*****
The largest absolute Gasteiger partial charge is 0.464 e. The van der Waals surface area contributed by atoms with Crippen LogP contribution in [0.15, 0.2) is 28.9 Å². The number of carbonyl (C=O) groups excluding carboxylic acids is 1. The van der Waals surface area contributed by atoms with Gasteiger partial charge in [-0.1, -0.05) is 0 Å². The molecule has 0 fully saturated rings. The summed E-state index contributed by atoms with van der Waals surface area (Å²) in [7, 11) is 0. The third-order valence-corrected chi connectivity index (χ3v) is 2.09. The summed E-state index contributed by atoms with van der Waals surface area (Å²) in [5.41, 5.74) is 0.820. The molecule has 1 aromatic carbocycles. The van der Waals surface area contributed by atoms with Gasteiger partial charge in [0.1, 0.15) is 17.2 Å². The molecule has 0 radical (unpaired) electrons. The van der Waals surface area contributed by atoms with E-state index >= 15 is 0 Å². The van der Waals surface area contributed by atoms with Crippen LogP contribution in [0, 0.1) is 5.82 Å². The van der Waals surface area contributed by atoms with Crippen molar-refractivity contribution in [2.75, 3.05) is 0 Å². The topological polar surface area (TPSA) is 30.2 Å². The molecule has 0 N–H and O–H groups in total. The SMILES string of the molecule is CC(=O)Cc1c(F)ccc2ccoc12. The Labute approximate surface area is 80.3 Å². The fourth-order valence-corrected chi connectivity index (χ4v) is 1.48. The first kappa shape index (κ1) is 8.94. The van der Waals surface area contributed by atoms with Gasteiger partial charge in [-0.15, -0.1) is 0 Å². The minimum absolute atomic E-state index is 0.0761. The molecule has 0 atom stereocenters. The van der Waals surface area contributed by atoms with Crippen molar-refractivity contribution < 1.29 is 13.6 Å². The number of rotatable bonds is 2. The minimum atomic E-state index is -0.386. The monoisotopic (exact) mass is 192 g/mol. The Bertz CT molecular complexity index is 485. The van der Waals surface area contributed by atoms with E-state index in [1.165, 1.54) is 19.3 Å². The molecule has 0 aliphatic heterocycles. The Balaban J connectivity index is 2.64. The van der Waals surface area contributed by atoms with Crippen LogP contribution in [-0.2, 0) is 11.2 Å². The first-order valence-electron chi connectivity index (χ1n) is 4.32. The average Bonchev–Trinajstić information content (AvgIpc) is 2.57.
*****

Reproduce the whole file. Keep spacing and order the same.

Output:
The largest absolute Gasteiger partial charge is 0.464 e. The van der Waals surface area contributed by atoms with Crippen LogP contribution in [0.15, 0.2) is 28.9 Å². The number of carbonyl (C=O) groups excluding carboxylic acids is 1. The van der Waals surface area contributed by atoms with Gasteiger partial charge in [-0.1, -0.05) is 0 Å². The molecule has 0 fully saturated rings. The summed E-state index contributed by atoms with van der Waals surface area (Å²) in [7, 11) is 0. The third-order valence-corrected chi connectivity index (χ3v) is 2.09. The summed E-state index contributed by atoms with van der Waals surface area (Å²) in [5.41, 5.74) is 0.820. The molecule has 1 aromatic carbocycles. The van der Waals surface area contributed by atoms with Gasteiger partial charge in [0.1, 0.15) is 17.2 Å². The molecule has 0 radical (unpaired) electrons. The van der Waals surface area contributed by atoms with E-state index >= 15 is 0 Å². The van der Waals surface area contributed by atoms with Crippen LogP contribution in [0, 0.1) is 5.82 Å². The van der Waals surface area contributed by atoms with Crippen molar-refractivity contribution in [2.75, 3.05) is 0 Å². The topological polar surface area (TPSA) is 30.2 Å². The molecule has 0 N–H and O–H groups in total. The SMILES string of the molecule is CC(=O)Cc1c(F)ccc2ccoc12. The Labute approximate surface area is 80.3 Å². The fourth-order valence-corrected chi connectivity index (χ4v) is 1.48. The first kappa shape index (κ1) is 8.94. The van der Waals surface area contributed by atoms with Gasteiger partial charge in [-0.15, -0.1) is 0 Å². The minimum absolute atomic E-state index is 0.0761. The molecule has 0 atom stereocenters. The van der Waals surface area contributed by atoms with Crippen molar-refractivity contribution < 1.29 is 13.6 Å². The number of rotatable bonds is 2. The minimum atomic E-state index is -0.386. The monoisotopic (exact) mass is 192 g/mol. The Bertz CT molecular complexity index is 485. The van der Waals surface area contributed by atoms with E-state index in [1.165, 1.54) is 19.3 Å². The molecule has 0 aliphatic heterocycles. The Balaban J connectivity index is 2.64. The van der Waals surface area contributed by atoms with Crippen LogP contribution in [-0.2, 0) is 11.2 Å². The first-order valence-electron chi connectivity index (χ1n) is 4.32. The average Bonchev–Trinajstić information content (AvgIpc) is 2.57.